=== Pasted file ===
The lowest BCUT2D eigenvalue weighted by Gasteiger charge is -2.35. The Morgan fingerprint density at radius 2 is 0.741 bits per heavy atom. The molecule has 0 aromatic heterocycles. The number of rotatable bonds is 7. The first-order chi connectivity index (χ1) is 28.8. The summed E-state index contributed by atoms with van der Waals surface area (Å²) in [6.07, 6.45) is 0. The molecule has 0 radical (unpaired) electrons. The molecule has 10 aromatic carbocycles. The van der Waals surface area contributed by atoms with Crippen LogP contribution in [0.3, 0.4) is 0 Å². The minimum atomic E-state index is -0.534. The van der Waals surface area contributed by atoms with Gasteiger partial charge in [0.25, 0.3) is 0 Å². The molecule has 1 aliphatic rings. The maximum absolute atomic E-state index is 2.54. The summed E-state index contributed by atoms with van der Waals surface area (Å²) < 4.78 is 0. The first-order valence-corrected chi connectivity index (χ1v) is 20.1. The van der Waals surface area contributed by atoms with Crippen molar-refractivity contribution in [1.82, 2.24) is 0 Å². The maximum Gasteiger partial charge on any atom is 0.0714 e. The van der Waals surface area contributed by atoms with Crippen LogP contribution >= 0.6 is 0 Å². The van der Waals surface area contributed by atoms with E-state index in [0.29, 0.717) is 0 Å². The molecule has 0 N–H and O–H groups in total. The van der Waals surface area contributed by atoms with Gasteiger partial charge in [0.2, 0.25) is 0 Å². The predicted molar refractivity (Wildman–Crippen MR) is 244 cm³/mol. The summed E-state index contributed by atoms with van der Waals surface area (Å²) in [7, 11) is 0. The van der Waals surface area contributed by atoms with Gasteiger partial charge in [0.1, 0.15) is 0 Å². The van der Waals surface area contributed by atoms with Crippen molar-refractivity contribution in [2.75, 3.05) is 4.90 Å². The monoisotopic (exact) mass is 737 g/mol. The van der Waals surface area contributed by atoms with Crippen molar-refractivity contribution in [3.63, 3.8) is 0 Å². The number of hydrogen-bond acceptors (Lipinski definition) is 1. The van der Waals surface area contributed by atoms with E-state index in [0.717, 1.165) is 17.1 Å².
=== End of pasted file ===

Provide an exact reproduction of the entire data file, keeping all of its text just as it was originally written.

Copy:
The lowest BCUT2D eigenvalue weighted by Gasteiger charge is -2.35. The Morgan fingerprint density at radius 2 is 0.741 bits per heavy atom. The molecule has 0 aromatic heterocycles. The number of rotatable bonds is 7. The first-order chi connectivity index (χ1) is 28.8. The summed E-state index contributed by atoms with van der Waals surface area (Å²) in [6.07, 6.45) is 0. The molecule has 0 radical (unpaired) electrons. The molecule has 10 aromatic carbocycles. The van der Waals surface area contributed by atoms with Crippen LogP contribution in [0.3, 0.4) is 0 Å². The minimum atomic E-state index is -0.534. The van der Waals surface area contributed by atoms with Gasteiger partial charge in [0.25, 0.3) is 0 Å². The molecule has 1 aliphatic rings. The maximum absolute atomic E-state index is 2.54. The summed E-state index contributed by atoms with van der Waals surface area (Å²) < 4.78 is 0. The first-order valence-corrected chi connectivity index (χ1v) is 20.1. The van der Waals surface area contributed by atoms with Crippen molar-refractivity contribution in [1.82, 2.24) is 0 Å². The maximum Gasteiger partial charge on any atom is 0.0714 e. The van der Waals surface area contributed by atoms with Crippen LogP contribution >= 0.6 is 0 Å². The van der Waals surface area contributed by atoms with E-state index in [0.29, 0.717) is 0 Å². The molecule has 0 N–H and O–H groups in total. The van der Waals surface area contributed by atoms with Gasteiger partial charge in [0.2, 0.25) is 0 Å². The predicted molar refractivity (Wildman–Crippen MR) is 244 cm³/mol. The summed E-state index contributed by atoms with van der Waals surface area (Å²) in [7, 11) is 0. The van der Waals surface area contributed by atoms with Gasteiger partial charge in [0.1, 0.15) is 0 Å². The van der Waals surface area contributed by atoms with Crippen molar-refractivity contribution in [2.75, 3.05) is 4.90 Å². The monoisotopic (exact) mass is 737 g/mol. The van der Waals surface area contributed by atoms with Crippen molar-refractivity contribution in [3.63, 3.8) is 0 Å². The number of hydrogen-bond acceptors (Lipinski definition) is 1. The van der Waals surface area contributed by atoms with E-state index in [0.717, 1.165) is 17.1 Å².